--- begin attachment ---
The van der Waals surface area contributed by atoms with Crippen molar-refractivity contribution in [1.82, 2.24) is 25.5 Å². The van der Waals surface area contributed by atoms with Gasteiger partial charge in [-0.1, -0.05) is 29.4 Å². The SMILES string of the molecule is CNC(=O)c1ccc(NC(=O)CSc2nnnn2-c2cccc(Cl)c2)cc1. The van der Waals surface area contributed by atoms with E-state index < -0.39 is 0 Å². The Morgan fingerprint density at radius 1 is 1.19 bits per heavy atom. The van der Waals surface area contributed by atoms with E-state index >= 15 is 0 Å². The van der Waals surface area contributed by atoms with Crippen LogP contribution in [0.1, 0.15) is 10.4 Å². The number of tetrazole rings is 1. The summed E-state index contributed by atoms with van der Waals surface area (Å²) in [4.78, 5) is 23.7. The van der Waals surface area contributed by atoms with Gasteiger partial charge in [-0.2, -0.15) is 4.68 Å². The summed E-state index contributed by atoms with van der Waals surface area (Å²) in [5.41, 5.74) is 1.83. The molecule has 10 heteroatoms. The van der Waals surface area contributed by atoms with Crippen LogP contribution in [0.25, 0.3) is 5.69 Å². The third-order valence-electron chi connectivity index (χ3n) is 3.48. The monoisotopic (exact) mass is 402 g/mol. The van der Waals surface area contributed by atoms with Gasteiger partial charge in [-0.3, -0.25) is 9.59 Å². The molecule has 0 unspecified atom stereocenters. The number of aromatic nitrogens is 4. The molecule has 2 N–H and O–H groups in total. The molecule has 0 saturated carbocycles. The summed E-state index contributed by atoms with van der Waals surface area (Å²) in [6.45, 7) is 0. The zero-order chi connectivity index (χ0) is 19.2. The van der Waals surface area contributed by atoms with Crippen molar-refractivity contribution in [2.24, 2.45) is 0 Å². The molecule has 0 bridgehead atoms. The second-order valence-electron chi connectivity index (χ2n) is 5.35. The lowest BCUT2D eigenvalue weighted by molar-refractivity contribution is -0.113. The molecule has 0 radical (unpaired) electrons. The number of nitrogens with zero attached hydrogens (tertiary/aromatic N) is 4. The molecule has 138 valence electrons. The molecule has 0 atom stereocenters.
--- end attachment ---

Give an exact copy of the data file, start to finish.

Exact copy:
The van der Waals surface area contributed by atoms with Crippen molar-refractivity contribution in [1.82, 2.24) is 25.5 Å². The van der Waals surface area contributed by atoms with Gasteiger partial charge in [-0.1, -0.05) is 29.4 Å². The SMILES string of the molecule is CNC(=O)c1ccc(NC(=O)CSc2nnnn2-c2cccc(Cl)c2)cc1. The van der Waals surface area contributed by atoms with E-state index < -0.39 is 0 Å². The Morgan fingerprint density at radius 1 is 1.19 bits per heavy atom. The van der Waals surface area contributed by atoms with E-state index >= 15 is 0 Å². The van der Waals surface area contributed by atoms with Crippen LogP contribution in [0.1, 0.15) is 10.4 Å². The number of tetrazole rings is 1. The summed E-state index contributed by atoms with van der Waals surface area (Å²) in [4.78, 5) is 23.7. The van der Waals surface area contributed by atoms with Gasteiger partial charge in [-0.2, -0.15) is 4.68 Å². The summed E-state index contributed by atoms with van der Waals surface area (Å²) in [5.41, 5.74) is 1.83. The molecule has 10 heteroatoms. The van der Waals surface area contributed by atoms with Crippen LogP contribution in [0.25, 0.3) is 5.69 Å². The third-order valence-electron chi connectivity index (χ3n) is 3.48. The monoisotopic (exact) mass is 402 g/mol. The van der Waals surface area contributed by atoms with Gasteiger partial charge in [-0.3, -0.25) is 9.59 Å². The molecule has 0 unspecified atom stereocenters. The number of aromatic nitrogens is 4. The molecule has 2 N–H and O–H groups in total. The molecule has 0 saturated carbocycles. The summed E-state index contributed by atoms with van der Waals surface area (Å²) in [6.45, 7) is 0. The zero-order chi connectivity index (χ0) is 19.2. The van der Waals surface area contributed by atoms with Crippen molar-refractivity contribution in [2.24, 2.45) is 0 Å². The molecule has 0 bridgehead atoms. The second-order valence-electron chi connectivity index (χ2n) is 5.35. The lowest BCUT2D eigenvalue weighted by molar-refractivity contribution is -0.113. The molecule has 0 radical (unpaired) electrons. The number of nitrogens with zero attached hydrogens (tertiary/aromatic N) is 4. The molecule has 138 valence electrons. The molecule has 0 atom stereocenters.